Naming previous presidents does not earn a point.


No point is earned for stating an incorrect title with a name.

Acceptable referendums may include:

Ratification of the Russian Constitution.


Yeltsin as President.
Chechnya.

Proposed referendum refers to a national governmental initiative: e.g., white paper. No point is earned
for citizens initiatives, press, public debates, or proposals by external organizations.
The national referendum described in parts (b) and (c) must have been proposed by the chief executive
and be in regard to one of the nations in the multinational state.
A score of zero (0) is earned for an attempted answer that earns no points.
A score of dash () is earned for a blank or off-task answer.

2007 The College Board. All rights reserved.


Visit apcentral.collegeboard.com (for AP professionals) and www.collegeboard.com/apstudents (for students and parents).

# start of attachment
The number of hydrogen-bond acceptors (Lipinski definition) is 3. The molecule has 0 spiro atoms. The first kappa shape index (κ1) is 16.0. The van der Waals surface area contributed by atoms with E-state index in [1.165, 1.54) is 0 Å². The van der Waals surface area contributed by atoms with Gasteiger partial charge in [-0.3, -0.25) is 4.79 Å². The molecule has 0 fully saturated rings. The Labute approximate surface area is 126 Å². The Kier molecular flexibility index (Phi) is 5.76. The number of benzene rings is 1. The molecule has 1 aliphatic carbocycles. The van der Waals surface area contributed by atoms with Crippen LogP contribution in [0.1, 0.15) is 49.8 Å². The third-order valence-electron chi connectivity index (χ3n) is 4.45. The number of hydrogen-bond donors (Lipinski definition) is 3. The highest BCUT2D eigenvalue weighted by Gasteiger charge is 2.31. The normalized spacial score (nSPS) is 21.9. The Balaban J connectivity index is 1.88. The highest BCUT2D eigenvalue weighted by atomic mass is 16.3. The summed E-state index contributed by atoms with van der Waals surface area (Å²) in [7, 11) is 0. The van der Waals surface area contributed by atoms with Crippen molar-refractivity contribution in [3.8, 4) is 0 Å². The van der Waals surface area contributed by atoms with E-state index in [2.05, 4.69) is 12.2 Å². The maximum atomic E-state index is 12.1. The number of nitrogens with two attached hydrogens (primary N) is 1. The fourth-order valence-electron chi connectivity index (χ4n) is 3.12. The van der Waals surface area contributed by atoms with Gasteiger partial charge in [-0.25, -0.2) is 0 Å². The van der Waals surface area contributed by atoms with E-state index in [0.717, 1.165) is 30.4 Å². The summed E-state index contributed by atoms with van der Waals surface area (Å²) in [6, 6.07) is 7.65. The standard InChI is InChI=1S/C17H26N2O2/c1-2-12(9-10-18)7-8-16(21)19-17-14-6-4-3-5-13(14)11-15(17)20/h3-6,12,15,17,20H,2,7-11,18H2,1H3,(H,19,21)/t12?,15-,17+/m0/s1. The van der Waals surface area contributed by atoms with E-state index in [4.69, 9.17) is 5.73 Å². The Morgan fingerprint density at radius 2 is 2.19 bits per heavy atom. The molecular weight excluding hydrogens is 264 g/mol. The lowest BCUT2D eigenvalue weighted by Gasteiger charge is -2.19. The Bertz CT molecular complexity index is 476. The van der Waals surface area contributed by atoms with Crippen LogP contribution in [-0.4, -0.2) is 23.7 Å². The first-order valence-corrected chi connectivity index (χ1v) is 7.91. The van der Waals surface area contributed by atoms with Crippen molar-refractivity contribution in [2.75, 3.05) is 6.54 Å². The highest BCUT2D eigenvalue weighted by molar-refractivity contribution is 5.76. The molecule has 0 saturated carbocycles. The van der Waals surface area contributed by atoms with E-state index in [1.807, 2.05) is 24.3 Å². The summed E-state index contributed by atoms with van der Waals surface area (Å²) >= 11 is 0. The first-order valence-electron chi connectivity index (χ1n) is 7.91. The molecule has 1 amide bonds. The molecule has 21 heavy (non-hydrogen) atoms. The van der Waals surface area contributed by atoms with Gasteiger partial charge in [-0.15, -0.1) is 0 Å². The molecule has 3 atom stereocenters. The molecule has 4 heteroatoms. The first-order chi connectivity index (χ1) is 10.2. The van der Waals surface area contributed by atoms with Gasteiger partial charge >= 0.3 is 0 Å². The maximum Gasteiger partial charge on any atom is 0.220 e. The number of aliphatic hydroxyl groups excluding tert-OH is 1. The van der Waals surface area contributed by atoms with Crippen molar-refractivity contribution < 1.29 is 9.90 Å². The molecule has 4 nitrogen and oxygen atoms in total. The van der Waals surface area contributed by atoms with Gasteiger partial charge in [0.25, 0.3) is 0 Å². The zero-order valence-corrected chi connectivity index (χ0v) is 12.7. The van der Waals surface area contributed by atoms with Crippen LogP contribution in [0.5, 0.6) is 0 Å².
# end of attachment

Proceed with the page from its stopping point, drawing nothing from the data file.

2007 The College Board. All rights reserved.


Visit apcentral.collegeboard.com (for AP professionals) and www.collegeboard.com/apstudents (for students and parents).

2007 The College Board. All rights reserved.


Visit apcentral.collegeboard.com (for AP professionals) and www.collegeboard.com/apstudents (for students and parents).

2007 The College Board. All rights reserved.


Visit apcentral.collegeboard.com (for AP professionals) and www.collegeboard.com/apstudents (for students and parents).

AP COMPARATIVE GOVERNMENT AND POLITICS


2007 SCORING COMMENTARY
Question 7
Overview
The aim of this question was threefold. The intent of part (a) was conceptual. Students were asked to
define the term referendum and to describe one advantage for a government of holding one. As the